Carnival Cruise Line (CCL) and Oil—Has the Trend in Crude Oil Changed?

02/25/2009 10:38 am EST

Focus: STOCKS

One of the more important questions with regards to the markets is whether the dominant trend has actually changed. While there are obviously any number of trends that we could argue were or are "dominant," the one that we are referring to today revolves around the relative strength for crude oil prices.

Around the end of 1998, with crude oil futures prices pushing down towards $10, the ratio between the CRB Index and crude oil prices reached a cycle peak. In other words, this was the low point for crude oil prices on a relative basis. From 1998 into 2008, the trend was dominated by strong and rising crude oil prices. Investors learned through experience that oil and gas stocks should always be bought on corrections.

Below, we show a chart comparison of the ratio between the CRB Index and crude oil futures prices and the stock price of Carnival Cruise Lines (CCL).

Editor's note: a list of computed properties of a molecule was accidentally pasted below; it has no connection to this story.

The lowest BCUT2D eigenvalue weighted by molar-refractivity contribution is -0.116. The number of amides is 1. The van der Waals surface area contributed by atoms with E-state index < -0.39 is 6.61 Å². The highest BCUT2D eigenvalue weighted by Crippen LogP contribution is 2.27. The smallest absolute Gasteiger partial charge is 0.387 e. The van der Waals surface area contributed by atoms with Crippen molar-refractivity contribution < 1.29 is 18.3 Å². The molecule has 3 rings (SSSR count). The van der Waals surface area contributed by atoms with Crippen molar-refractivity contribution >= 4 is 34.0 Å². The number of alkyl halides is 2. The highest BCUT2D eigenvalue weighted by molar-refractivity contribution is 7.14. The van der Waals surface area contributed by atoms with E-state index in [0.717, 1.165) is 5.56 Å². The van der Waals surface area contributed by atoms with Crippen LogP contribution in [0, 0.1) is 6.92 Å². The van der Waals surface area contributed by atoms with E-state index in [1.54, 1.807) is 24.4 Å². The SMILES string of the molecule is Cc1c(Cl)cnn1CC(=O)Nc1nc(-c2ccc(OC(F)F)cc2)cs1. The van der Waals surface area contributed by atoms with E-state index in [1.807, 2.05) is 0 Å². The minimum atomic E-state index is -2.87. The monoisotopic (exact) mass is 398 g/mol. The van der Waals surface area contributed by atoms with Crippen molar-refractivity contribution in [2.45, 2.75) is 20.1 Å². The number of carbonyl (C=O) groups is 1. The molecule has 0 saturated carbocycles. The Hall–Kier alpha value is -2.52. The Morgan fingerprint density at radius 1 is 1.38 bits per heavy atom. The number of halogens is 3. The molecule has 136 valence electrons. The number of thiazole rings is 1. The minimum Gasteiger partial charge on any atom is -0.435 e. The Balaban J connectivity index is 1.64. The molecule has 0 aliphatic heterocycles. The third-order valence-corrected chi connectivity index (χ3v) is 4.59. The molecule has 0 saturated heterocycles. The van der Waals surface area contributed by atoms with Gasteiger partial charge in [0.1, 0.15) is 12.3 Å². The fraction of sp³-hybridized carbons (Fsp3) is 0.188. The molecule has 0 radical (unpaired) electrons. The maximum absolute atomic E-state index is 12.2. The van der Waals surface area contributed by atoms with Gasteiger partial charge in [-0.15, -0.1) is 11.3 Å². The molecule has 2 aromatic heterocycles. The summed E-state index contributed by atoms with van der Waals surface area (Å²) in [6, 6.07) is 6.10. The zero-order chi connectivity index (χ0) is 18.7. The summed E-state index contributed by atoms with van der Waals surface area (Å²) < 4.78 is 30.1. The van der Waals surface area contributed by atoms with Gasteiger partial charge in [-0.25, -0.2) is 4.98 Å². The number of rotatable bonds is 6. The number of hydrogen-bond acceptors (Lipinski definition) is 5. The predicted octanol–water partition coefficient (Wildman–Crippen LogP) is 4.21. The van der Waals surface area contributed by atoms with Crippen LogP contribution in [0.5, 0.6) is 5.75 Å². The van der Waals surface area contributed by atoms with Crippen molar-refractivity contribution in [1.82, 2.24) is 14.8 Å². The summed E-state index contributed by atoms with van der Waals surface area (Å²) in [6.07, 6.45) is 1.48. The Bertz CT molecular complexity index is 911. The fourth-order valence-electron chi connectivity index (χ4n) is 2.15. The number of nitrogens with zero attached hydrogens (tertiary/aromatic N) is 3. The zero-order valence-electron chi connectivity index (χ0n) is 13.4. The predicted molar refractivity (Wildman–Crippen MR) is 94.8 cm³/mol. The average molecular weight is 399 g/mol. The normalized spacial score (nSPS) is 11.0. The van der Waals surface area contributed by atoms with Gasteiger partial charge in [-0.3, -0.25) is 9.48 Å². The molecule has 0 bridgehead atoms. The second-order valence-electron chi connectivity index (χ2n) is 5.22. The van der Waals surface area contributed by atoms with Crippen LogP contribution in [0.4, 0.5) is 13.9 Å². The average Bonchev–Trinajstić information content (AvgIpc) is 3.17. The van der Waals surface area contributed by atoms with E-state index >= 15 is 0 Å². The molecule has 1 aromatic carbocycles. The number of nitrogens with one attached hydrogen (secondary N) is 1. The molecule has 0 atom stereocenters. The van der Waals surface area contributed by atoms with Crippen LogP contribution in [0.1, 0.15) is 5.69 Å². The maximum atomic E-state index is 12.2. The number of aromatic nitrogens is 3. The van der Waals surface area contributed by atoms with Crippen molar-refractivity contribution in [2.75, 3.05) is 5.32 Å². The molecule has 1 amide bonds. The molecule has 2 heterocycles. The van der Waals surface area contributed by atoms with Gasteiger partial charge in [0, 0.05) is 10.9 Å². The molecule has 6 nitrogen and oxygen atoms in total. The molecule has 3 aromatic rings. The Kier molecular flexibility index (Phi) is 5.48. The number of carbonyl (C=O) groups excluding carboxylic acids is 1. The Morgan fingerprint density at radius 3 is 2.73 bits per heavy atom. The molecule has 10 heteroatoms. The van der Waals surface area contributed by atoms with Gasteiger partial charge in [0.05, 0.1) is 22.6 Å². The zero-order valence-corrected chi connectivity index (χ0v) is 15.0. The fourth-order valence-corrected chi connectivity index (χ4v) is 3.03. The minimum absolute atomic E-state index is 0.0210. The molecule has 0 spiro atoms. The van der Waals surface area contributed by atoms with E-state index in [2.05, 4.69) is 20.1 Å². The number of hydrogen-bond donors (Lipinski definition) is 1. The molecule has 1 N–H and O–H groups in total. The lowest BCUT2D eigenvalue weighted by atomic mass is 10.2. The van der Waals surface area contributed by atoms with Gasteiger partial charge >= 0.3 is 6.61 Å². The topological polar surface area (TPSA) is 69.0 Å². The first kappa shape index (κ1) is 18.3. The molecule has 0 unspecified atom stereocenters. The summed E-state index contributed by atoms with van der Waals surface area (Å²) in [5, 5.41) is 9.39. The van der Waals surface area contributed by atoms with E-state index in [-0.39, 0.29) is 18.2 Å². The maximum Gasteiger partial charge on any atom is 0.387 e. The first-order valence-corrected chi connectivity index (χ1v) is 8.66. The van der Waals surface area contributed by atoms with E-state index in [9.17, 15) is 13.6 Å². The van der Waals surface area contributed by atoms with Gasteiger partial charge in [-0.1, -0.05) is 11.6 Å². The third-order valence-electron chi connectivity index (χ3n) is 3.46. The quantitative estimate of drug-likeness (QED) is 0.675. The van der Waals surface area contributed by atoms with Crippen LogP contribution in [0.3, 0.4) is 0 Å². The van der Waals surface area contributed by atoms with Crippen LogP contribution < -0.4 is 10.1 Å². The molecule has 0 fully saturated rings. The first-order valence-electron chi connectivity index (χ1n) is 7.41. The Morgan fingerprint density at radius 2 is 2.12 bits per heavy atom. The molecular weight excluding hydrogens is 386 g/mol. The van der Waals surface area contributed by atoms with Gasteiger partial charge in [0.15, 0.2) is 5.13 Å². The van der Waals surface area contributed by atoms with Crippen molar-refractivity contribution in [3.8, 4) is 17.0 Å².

The point is that CCL tends to trend with the CRB Index/crude oil ratio, which simply means that it does best during those periods of time when growth is positive but not concentrated in energy price strength. When the CRB Index/crude oil ratio peaked through 1998, this marked the end of the positive intermarket run for CCL even though the stock apparently didn't realize it through much of 1999.

Below we have included the same chart comparison for the current time period. The chart shows that the CRB Index/crude oil ratio finally made a bottom through 2008, which suggests that the intermarket trend for CCL has finally turned positive.

The problem today is almost exactly the inverse of what transpired through 1999. In 1999, economic growth was strong enough to keep CCL's share price from declining even as energy prices began to ramp higher. In 2009, economic growth is weak enough to hold CCL near the lows, even as energy prices weaken on a relative basis.

So the question is: Has the trend changed? In other words, did the CRB Index/crude oil ratio bottom in 2008 in the same way that it topped in 1998, because, if it did, then CCL would represent one of our best ideas for the days ahead.

By Kevin Klombies of TraderPlanet.com

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